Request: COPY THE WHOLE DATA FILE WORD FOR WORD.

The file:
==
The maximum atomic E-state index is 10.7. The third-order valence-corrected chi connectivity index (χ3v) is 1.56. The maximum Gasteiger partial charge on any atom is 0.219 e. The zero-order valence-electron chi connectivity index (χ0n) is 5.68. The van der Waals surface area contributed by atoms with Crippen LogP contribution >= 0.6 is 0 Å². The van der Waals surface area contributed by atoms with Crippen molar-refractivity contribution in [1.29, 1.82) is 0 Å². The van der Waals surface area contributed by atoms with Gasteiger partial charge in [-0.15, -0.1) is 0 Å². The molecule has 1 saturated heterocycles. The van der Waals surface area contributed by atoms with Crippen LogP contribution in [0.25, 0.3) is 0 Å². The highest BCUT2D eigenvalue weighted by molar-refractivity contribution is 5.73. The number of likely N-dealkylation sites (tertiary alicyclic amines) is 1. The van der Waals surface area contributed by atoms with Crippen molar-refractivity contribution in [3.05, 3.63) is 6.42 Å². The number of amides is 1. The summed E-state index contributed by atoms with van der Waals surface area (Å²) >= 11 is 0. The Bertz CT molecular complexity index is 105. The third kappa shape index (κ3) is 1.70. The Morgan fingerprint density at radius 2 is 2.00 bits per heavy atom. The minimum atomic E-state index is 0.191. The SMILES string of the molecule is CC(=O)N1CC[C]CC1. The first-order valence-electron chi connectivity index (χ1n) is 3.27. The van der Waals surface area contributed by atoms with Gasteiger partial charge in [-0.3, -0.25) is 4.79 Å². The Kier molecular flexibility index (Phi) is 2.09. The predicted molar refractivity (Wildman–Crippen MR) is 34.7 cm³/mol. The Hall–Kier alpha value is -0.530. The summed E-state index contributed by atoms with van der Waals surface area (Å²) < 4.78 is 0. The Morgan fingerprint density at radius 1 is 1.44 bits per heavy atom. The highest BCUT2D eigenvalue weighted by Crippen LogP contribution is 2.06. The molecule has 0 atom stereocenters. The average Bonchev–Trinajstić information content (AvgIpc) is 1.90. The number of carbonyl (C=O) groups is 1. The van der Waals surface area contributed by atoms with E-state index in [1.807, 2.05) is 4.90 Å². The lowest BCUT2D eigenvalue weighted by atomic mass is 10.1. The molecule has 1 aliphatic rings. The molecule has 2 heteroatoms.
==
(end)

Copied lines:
The maximum atomic E-state index is 10.7. The third-order valence-corrected chi connectivity index (χ3v) is 1.56. The maximum Gasteiger partial charge on any atom is 0.219 e. The zero-order valence-electron chi connectivity index (χ0n) is 5.68. The van der Waals surface area contributed by atoms with Crippen LogP contribution >= 0.6 is 0 Å². The van der Waals surface area contributed by atoms with Crippen molar-refractivity contribution in [1.29, 1.82) is 0 Å². The van der Waals surface area contributed by atoms with Gasteiger partial charge in [-0.15, -0.1) is 0 Å². The molecule has 1 saturated heterocycles. The van der Waals surface area contributed by atoms with Crippen LogP contribution in [0.25, 0.3) is 0 Å². The highest BCUT2D eigenvalue weighted by molar-refractivity contribution is 5.73. The number of likely N-dealkylation sites (tertiary alicyclic amines) is 1. The van der Waals surface area contributed by atoms with Crippen molar-refractivity contribution in [3.05, 3.63) is 6.42 Å². The number of amides is 1. The summed E-state index contributed by atoms with van der Waals surface area (Å²) >= 11 is 0. The Bertz CT molecular complexity index is 105. The third kappa shape index (κ3) is 1.70. The Morgan fingerprint density at radius 2 is 2.00 bits per heavy atom. The minimum atomic E-state index is 0.191. The SMILES string of the molecule is CC(=O)N1CC[C]CC1. The first-order valence-electron chi connectivity index (χ1n) is 3.27. The van der Waals surface area contributed by atoms with Gasteiger partial charge in [-0.3, -0.25) is 4.79 Å². The Kier molecular flexibility index (Phi) is 2.09. The predicted molar refractivity (Wildman–Crippen MR) is 34.7 cm³/mol. The Hall–Kier alpha value is -0.530. The summed E-state index contributed by atoms with van der Waals surface area (Å²) < 4.78 is 0. The Morgan fingerprint density at radius 1 is 1.44 bits per heavy atom. The highest BCUT2D eigenvalue weighted by Crippen LogP contribution is 2.06. The molecule has 0 atom stereocenters. The average Bonchev–Trinajstić information content (AvgIpc) is 1.90. The number of carbonyl (C=O) groups is 1. The van der Waals surface area contributed by atoms with E-state index in [1.807, 2.05) is 4.90 Å². The lowest BCUT2D eigenvalue weighted by atomic mass is 10.1. The molecule has 1 aliphatic rings. The molecule has 2 heteroatoms.